Welcome to the new Independent website. We hope you enjoy it and we value your feedback. Please contact us here.

Can everybody hear me?

`Antony and Cleopatra' fell foul of the National Theatre's acoustics. Now Trevor Nunn is ready to make a noise with `Troilus and Cressida'. He talks to Stephen Fay
On the concrete wall of Trevor Nunn's office at the National Theatre are 44 black and white portraits. There are no stars and only a few familiar faces: Michael Bryant, Simon Russell Beale, Denis Quilley. There are a few actors you recognise without immediately being able to put a name to them. Men outnumber women, and there is sprinkling of black faces.

This is Nunn's new company of actors, an ensemble that is his first real gamble since he took over at the NT almost 18 months ago. They will perform six plays, the first of which - Shakespeare's Troilus and Cressida - begins previews this week. It is to be followed a month later by Leonard Bernstein's musical version of Voltaire's Candide.

All the theatrical purists and historians hold that ensemble work is what the NT is for. It is what Nunn cut his teeth on in Stratford-upon- Avon. The mixture of tragedy and comedy, verse and song, perfectly fits his dual nature - part showman, part puritan. But just because he is good at it doesn't minimise the risk. All the recently received wisdom about the London theatre suggests that it is driven by market forces, and needs stars like Kevin Spacey and Nicole Kidman, even though they will stay only for short runs. By bucking the trend, Nunn may be betting the store.

NUNN RETURNS to his office from a Troilus rehearsal shortly after 8.30pm. He consumes half a sandwich and takes the first sips from a glass of white of white wine before letting loose a torrent of talk. He has been rehearsing for 10 hours, but directors of the NT have to take long days for granted: the evening rehearsal is to make up for time Nunn has lost supervising the transfer of his successful NT production of Oklahoma! to the Lyceum in the West End, and in flying to and from New York where a Tennessee Williams play he has directed - Not About Nightingales - opened last week.

When Nunn ran the Royal Shakespeare Company in the Sixties and Seventies a colleague said that he looked like every Vietnamese waiter in the world. Though he is 59 now, you can still see what he meant: it is the shock of black hair without a trace of grey, the trimmed beard, the bags under the eyes, the otherwise unlined face. The difference between then and now is that Nunn has become a man of substance, physically as well as materially. He dresses simply in a blue shirt and jeans, but his tummy falls over his brown belt. He says that after losing three-and-a-half stone, he has put one and a half back on. He must have been enormous.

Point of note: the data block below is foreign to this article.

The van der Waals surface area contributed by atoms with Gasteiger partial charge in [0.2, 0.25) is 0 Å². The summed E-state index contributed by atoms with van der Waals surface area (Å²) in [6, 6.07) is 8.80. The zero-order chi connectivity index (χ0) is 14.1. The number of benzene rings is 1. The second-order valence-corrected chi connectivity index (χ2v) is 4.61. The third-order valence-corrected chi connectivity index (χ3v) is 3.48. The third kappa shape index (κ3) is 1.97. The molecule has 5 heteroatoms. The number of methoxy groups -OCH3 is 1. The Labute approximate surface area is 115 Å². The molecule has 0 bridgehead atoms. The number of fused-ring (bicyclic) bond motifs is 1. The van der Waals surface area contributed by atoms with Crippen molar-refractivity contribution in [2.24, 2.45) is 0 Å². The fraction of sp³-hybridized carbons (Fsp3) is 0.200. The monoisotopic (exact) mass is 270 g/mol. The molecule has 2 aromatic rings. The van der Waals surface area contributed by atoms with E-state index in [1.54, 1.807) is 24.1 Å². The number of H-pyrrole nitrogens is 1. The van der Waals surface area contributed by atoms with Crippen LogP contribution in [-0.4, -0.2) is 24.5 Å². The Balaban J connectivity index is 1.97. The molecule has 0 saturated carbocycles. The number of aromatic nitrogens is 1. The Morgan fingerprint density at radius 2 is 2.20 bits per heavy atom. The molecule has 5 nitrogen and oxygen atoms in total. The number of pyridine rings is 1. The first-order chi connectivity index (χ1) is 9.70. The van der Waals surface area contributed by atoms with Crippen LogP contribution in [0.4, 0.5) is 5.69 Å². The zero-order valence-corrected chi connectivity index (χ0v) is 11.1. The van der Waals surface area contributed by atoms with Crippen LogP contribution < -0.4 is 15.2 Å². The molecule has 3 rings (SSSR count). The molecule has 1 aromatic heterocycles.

There really are two Nunns. The showman has made his fortune, wildly estimated at pounds 35m, from directing modern musicals like Les Miserables, Cats and Sunset Boulevard. This Nunn speaks the extravagant language of an impresario: introducing an ensemble at the NT compares "fairly precisely with turning round a supertanker in the Thames estuary". He contemplates it "with a mixture of humility, fear and nerve-tingling excitement".

The puritanical Nunn modestly points out that there is nothing new in what he is doing. The NT began as a permanent ensemble formed around Laurence Olivier's legend; Sir Peter Hall ingeniously found a way of continuing ensemble work in the three theatres on the South Bank. Sir Richard Eyre was the exception: "He wanted a new-play policy, and if a major writer wanted 27 black people and two nuns, he got it," says Nunn.

The showman enthuses about the Millennium year as a time for something special. The puritan embraces the possibility of failure: "If audiences no longer wish to follow the fortunes of a company and must have stars, we'll have to learn that lesson. But I've missed the ensemble principle gravely, and I think the attempt to bring it back at this juncture of the NT's history is an honourable one."

Honourable, certainly, but expensive too.

Directors in the subsidised theatre have been dismayed by Nunn's refusal to join their attacks on the Government's parsimonious attitude towards the theatre, especially in the regions. He believes the right way to get bigger grants is to keep quiet. "In the short run, he has been proved right," says a competitor. Last December the Arts Council announced a much bigger increase for the NT than for any other subsidised theatre - an extra pounds 1m in the next financial year, taking its basic subsidy to pounds 12,167,000 after six years in which the grant remained the same.